Friday, May 9, 2014

Biography of Franklin Samuel Smith - 1835-1916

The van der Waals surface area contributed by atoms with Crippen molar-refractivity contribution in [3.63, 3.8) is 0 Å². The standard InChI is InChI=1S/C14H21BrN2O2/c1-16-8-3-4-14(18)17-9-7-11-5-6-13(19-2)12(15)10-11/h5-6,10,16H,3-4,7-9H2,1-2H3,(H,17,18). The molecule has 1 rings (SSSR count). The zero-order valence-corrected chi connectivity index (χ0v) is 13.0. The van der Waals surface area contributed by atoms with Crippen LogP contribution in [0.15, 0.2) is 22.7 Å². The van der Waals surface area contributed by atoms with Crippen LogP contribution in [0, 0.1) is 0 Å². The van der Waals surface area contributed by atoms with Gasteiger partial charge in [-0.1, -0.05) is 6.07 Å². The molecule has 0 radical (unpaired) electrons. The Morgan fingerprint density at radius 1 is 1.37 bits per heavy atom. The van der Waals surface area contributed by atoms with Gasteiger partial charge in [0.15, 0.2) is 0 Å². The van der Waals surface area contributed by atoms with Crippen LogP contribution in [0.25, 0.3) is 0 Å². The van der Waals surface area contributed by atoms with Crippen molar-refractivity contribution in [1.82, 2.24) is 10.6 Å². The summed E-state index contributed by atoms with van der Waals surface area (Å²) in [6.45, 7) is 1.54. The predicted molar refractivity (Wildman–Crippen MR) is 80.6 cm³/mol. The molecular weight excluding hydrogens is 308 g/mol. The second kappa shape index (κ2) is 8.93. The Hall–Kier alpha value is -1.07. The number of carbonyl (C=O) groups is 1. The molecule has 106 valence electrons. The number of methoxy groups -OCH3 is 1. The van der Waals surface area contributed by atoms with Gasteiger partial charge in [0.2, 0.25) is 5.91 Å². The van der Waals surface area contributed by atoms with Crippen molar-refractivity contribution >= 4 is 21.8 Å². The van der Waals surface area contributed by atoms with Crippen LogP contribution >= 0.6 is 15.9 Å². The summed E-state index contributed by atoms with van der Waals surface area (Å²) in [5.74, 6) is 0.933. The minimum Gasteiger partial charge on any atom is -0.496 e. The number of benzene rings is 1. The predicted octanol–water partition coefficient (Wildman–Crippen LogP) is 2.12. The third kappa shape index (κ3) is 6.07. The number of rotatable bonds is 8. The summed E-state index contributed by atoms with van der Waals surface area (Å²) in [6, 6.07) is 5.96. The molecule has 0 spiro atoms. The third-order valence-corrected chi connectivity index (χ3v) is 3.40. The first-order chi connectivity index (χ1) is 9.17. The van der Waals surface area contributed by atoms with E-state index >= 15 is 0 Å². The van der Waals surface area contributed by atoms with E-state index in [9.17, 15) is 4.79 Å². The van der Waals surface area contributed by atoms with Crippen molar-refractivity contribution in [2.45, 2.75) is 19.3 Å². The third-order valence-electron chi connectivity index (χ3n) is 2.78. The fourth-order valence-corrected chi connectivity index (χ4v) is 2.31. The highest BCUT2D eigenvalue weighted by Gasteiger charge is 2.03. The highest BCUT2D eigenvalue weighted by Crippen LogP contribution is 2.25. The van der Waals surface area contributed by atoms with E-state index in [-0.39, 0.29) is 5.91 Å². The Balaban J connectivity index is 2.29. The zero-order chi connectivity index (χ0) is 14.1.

Franklin Samuel Ferris was born 12 January 1835, Washtenaw County Michigan, son of Samuel and Sally Spears Newell Ferris. The Ferrises come from a long list of Baptist Ministers, Quakers and Friends. Samuel Ferris was born in 1800 and established the Baptist Church in what is now Eaton Rapids, Eaton County Michigan. There is a stained glass window in this church in honor of him. He had two wives. The first was Anna Betsey Crissey, but the second wife, Sally Spears Newell, was the mother of Franklin. Sally’s first husband, Nathan Newell Sr., was killed when a tree he was cutting to clear a place for their little home, fell on him. Their first child, Nathan Newell Jr. was born three months later, a half-brother to Franklin. Nathan married Cornelia Gilbert and was active in the church mentioned above. Their descendants still are. Franklin, when he was 21, responded to the saying that was echoed at that time, “Go west, young man, go west.” He and two of his brothers, Alvirus and Cyrus went to California in the gold rush era, arriving in 1855. After a short scouting trip and some placer digging, they returned to New York, where they obtained machinery and tools to start a lumber and mining business. They invested $60.000 and had the materials shipped from New York around the Cape Horn, over the Isthmus of Panama and then freighted in small pieces via pack mules for 80 miles to Eureka, California, on the banks of the Klamath River. It took the brothers nearly a year to construct the lumber mill. In 1856 they moved operations to the Orleans Bar on the Klamath Ricer, then tragedy struck in 1862. There was a hurricane and flood, sweeping everything in its path into the ocean. It changed the course of the river and even the mining bar was lost, along with the homes, buildings and all machinery. This disaster caused Franklin to seek work in the mines again, ending up in Utah and Wyoming. He had another brother that had settled in Wyoming. He had a mine and sheep ranch, but shortly Franklin settled in Ophir, Utah, where he met his wife. His brother Cyrus was killed by a falling tree and Alvirus married and Indian Maid, Mary, who had a daughter and they called her Caroline Ferris. Very recently the relatives of these people have been located. Franklin married Celestia Dockstader, daughter of George and Lovira Myrl Dayton Dockstader, who had also crossed the plains. She was born 8 May 1858, in American Fork, Utah. They were married at the St. Marks Cathedral, 11 May 1874, Salt Lake, when she was just sixteen, and after the marriage, Celestia was forbidden to associate with her people because they were Mormons and Franklin disliked Mormons very much. William Sherman, one of Celestia and Franklin’s sons, joined the church in order to marry Leola Grace Scott, daughter of Josephine Streeper Grow Scott and George Larson Scott, who were all staunch Mormons, and he was disowned. While researching for this family in recent years, the writer, Josephine Leola Ferris, who is the oldest child of William Sherman and Leola Grace Ferris, located two cousins of the family, Lovira Huggart and Velda Roberts. They were the daughters of Estella, a sister of Celestia. They told her how their mother had been allowed to go take care of Celestia when one of her last babies was born and what a hard time she had. Celestia was a very frail little lady, and although she had eight children, she never carried any of them the full nine months and only three lived to maturity. Berta Sevira, born 31 January 1875, Cedar Fort, Utah, died 15 Aug 1879. George Franklin, born 30 January 1880, Utah Territory, died 18 May 1898. Cyrus, born 29 December 1881, died the same day. Herbert and Hubert, twin sons were born 23 September 1883. Herbert died the same day and Hubert lived until 20 October 1883. Emil Winfield was born 23 May 1887. He didn’t die until 29 September 1933. William Sherman was born 4 January 1885, and died 4 Feb 1973. He joined the church and had six children born in the covenant. Emil finally joined the church and was taken to the temple to do his temple work on a stretcher just a few days before he died. He had no children. Ella Charlotte, the last child, was born in 1893. She remained a Catholic and had four children, making a total of 10 grandchildren for Franklin and Celestia. Celestia had what they called “milk leg” and it never healed. She died 28 April 1904, when she was just 46. Pneumonia and exposure to weather caused her death. She was buried in the Ferris plot at Mt. Olivet Cemetery in Salt Lake. A few years before Franklin died, his son William Sherman couldn’t find work in Salt Lake, so he went to Idaho and found work there, but he became very ill and came home. Three days later he broke out with Small-Pox. His wife had just had her fourth baby, George Charles, and still weak, but had to have the vaccination. She also was quite ill. Franklin must have heard about the situation, because one day, the three children, Josephine Leola, Grace Lydia, and William Sherman 11, were outside playing when an old man, Franklin, put milk, butter and eggs inside the gate and said to me, Josephine, “Tell your mother to come out and get these.” I wanted to know who it was and I was told it was the grandpa, but I didn’t know what a grandpa was. The baby then contacted the disease and so the quarantine sign was up some time, but when it finally came down, the family made preparations to move to Idaho. I was still thinking about the grandpa, and I asked to go say good-bye. They tried to talk me out of the idea, but I was insistent, so I was finally put on the street-car and the conductor was told to let me off at the grandpa’s house. He was working in his yard and I pleaded with him to talk to me. I told him we were going to move away and to please say good-bye, but he wouldn’t, so I caught the next street-car and went back to the family. Two years before this incident, about the summer of 1910, William and Grace had to go away on business. The grandpa was away at the time and his daughter Ella was at home. We drove up to the house in the horse and buggy, and Ella hurried us into her bedroom and told us to be very quiet, because the grandpa would soon be home, and he must not know we were there. When we got hungry, she brought us great slices of bread and butter and jam with some milk. The jam got into Grace’s hair, and Ella worked until we fell asleep trying to get it all out. The folks picked us up next morning and the grandpa never saw. My sister Grace was named after mother. While the family was still living in Idaho, Franklin passed away with a heart attack. That was on the 21st of January 1916. William Sherman was working on some telephone lines when the message to contact him came over the line. He left immediately for Salt Lake without even telling his family he was going. So he was there to help bury his father in the Mt. Olivet Cemetery next to his mother, Celestia. William Sherman also died from a heart attack. His sister Ella Charlotte did too. Little Bertha died from typhoid fever, George Franklin from ruptured appendix, and Emil from cancer. Two of William Sherman’s children died from cancer, Sherman and Grace.  Franklin Ferris’s sister, Harriet Ferris Abel, who is buried in the Ferris plot, came to visit Franklin while he was living in his home about 2750 Highland Drive, the south end of the Jensen property. Her death date was finally found after much research and has been given to her descendents, who were very happy to get it. She had three children; Carrie M., who married and had 1 female child. She always lived in Michigan and died and is buried there. Frank S. also lived, died and is buried in Michigan. It was Carrie and Frank who I corresponded with. Clarence J. Abel went to live with an Uncle George and his wife Julia. He died and is buried in Rawlings, Wyoming. Bertha Ferris, 1st child of Franklin, who died when she was 4 years old, is buried in the City Cemetery. Emil is also buried in the City Cemetery. Ella is buried in California; William Sherman is buried in the Bountiful Cemetery. Written by Josephine Leola Ferris Josephine Leola Ferris signature.jpg